by Sharon Kipsang

The consequences of patriarchy ripple through all levels and corners of society. We are aware of the consequences and unaware of others. Patriarchy is defined as a social or political system that has chosen to identify men as superior to women. This enables an unjust system that promotes violence against the latter gender in all spaces, be it at home, the workplace, streets, online or even inside religions. Patriarchy serves men with toxic entitlement towards women. 

All women have experienced some form of patriarchy, whether they are aware or not. Most times it manifests itself in the form of small actions such as catcalling, the groping of women’s body parts without consent, or men simply choosing to dismiss women’s opinions. This takes me back to the time a female celebrity came out to social media about how a learned man she wanted to work with commented– and I quote “Women these days think they can talk and think, and all they talk is rubbish.” This came after she had given some input.

However, I still remain of the opinion that a little exposure and education can go a long way in smashing the patriarchy. Men and women are allowed to have different opinions, opinions that should both be respected. The statement made by the male celebrity is still etched in my mind, even now. Has the advocacy work conducted not been enough? What about the constant demonstrations and the policies that have passed? Have they not been enough? How are we going to uproot this tree of patriarchy that doesn’t seem to wither?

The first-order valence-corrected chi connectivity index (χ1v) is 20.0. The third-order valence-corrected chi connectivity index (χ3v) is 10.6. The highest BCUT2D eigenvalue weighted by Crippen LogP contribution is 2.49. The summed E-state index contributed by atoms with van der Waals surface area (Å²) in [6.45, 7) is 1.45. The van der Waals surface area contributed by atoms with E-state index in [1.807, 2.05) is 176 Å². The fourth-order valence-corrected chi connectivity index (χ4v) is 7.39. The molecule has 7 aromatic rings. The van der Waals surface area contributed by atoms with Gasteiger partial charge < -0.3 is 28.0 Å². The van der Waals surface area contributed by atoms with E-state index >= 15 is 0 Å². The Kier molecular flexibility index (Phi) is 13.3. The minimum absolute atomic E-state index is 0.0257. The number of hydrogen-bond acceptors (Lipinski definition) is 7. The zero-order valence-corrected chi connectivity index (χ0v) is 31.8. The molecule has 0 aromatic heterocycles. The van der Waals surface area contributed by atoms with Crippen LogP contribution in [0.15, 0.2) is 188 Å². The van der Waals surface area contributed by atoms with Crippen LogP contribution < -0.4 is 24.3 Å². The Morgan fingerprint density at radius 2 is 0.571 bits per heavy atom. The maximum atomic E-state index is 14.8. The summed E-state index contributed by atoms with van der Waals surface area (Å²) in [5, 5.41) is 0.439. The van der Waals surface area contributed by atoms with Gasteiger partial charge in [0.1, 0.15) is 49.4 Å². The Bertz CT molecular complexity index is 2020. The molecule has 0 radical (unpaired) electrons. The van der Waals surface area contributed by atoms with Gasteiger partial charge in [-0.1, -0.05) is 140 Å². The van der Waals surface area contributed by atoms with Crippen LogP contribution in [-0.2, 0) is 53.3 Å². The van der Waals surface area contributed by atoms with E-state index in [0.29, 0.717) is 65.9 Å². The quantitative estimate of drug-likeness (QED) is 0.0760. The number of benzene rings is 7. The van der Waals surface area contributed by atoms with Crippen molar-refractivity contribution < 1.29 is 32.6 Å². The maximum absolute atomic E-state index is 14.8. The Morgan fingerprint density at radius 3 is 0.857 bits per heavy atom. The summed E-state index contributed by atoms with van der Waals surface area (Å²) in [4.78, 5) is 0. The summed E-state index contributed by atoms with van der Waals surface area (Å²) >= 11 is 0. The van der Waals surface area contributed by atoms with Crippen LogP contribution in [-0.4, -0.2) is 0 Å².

Knowledge seems to be the only answer. Plenty of education is needed to dismantle this system whose seed is planted from as early as childhood. Young men should be encouraged to respect and value women from an early age. This will help prevent discrimination against women and curb acts of viloence.

Despite the situation, organisations like The Advocacy Accelerator, whose community I am a member of, both excite me and give me hope. Through the Challenging Patriarchy programme, the AAC works with 30+ young feminists to empower and push for the breaking the patriarchy. To challenge the patriarchy, everyone should be held accountable and responsible; even the men, and especially the men.

In a world free from patriarchy, we will have a chance to build a free and safe society where everyone is respected, valued and supported. Everyone is given an equal chance to thrive, irregardless of gender.

Sharon Jelagat is a Mental health, children’s right and education enthusiast. She works at believe mental health care organization as a program manager. She believes in instilling a culture through education at a very young age. She has been in the humanitarian field more than 4 years working in different capacities with children, adolescents and women. Sharon believes in conversation as a tool for change as they inspire, impact and bring forth change.

About Challenging Patriarchy

The Challenging Patriarchy programme is a 12-month capacity strengthening initiative for young feminists in East Africa. The programme aims to build a cohort of young feminists through enhanced feminist advocacy capacity strengthening, who understand and challenge patriarchy as it affects their lived realities.

About the Author

Sharon holds a bachelor’s degree in conflict resolution and humanitarian assistance from Masinde Muliro University of Science and Technology.